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Lamia wikia page

Lamia (1909), John William Waterhouse. Lamia transforms from a serpent into a woman.

According to Damrosch and Dettmar, Lamia is a “wickedly satirical, bitter romance” (975). The poem was written by John Keats in the summer of 1819 in an attempt at commercial success and published in 1820. The story revolves around the woman-serpent hybrid Lamia and her young, idealistic lover Lycius. After being transformed from a snake into a woman, Lamia and Lycius engage in an illicit, secretive affair that ends abruptly with the sage Apollonius’s revelation of Lamia’s true identity. Considered to be one of Keats’s most ambiguous and difficult poems, Lamia is also one of his most famous (Colvin 408; 471).

John Keats was born in 1795 to Thomas and Frances Keats. He and his siblings spent most of their early years with their grandmother but were eventually “remanded to the guardianship of a practical businessman” after their mother died (Damrosch and Dettmar 973). This man apprenticed Keats to a London hospital surgeon, and Keats obtained a license as an apothecary. In 1816, when Keats came of age, he abandoned the world of medicine in favor of the realm of poetry. Keats’s most famous works include his Odes of 1819, Lamia (1820), The Eve of St. Agnes (1820), and La Belle Dame sans Mercy (1820). He wrote his longest work, a 4,000-line poem called Endymion, in 1817 as part of a contest with Leigh Hunt and Percy Bysshe Shelley. John Keats’s career lasted from 1814-1820 when he died of tuberculosis.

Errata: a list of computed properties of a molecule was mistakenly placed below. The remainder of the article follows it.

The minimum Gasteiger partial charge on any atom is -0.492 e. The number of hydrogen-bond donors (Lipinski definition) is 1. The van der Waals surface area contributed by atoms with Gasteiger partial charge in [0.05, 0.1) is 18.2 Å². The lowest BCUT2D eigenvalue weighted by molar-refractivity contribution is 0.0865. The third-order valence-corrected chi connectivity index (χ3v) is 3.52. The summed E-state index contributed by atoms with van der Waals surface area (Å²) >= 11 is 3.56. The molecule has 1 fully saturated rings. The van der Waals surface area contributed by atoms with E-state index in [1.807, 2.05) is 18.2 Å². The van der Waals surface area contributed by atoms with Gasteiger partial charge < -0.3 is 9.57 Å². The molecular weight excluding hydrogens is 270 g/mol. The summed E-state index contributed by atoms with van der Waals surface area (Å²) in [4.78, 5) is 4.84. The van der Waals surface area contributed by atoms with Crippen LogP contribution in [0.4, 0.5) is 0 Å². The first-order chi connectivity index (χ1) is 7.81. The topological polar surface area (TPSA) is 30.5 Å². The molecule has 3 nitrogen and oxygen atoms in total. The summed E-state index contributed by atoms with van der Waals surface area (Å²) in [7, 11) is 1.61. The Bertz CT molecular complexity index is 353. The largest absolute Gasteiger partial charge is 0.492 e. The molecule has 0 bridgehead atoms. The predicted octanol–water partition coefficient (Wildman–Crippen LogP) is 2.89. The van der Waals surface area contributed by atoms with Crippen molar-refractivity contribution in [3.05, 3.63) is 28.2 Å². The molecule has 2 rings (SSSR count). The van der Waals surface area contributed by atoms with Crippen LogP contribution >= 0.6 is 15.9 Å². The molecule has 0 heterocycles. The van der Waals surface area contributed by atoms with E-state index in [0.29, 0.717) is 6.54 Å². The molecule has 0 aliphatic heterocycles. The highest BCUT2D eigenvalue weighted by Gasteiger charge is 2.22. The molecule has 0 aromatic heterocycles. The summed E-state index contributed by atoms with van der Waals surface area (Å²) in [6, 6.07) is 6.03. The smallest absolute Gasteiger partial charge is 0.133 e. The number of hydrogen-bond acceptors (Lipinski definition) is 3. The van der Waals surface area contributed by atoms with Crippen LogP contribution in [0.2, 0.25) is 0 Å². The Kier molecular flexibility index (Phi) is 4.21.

Themes/Major Scenes Edit

Art and Reason Edit

Like other Romantic poets, John Keats believed in and marveled at the endurance of ancient art, finding in it hope for the immortality of his own poetry. Writing in the post-Enlightenment age when superstition and fantasy were considered folly, Keats brought the debates between superstition and Enlightenment and Art and Reason into his works to argue for compromise between the apparently conflicting ideas. Lamia opens “upon a time, before the faery broods / Drove Nymph and Satyr from the prosperous woods,” immediately distancing the reader from the present to instigate unbiased reflection and delving into a dream-like world of magic and myth that Keats propagates throughout the poem (I.1-2). Keats represents the necessity of compromise between the two through his representation of the fates of Lamia and Lycius. Though Lycius is a victim to Lamia’s magic and beauty, “tangled in her mesh” and sequestered from the natural world, at the “thrill of trumpets” he is drawn back and finds a way to moderate the realm of beauty and the realm of reason with a marriage of the two (I.295; II.27-28). Lycius invites the “busy world” into Lamia’s enchanted palace and for a moment combines the real and the illusory in a celebratory scene (I. 397). Apollonius, though breaking Lycius from Lamia’s spell, ultimately kills him with his unmoderated insertion of “cold philosophy” (II. 230).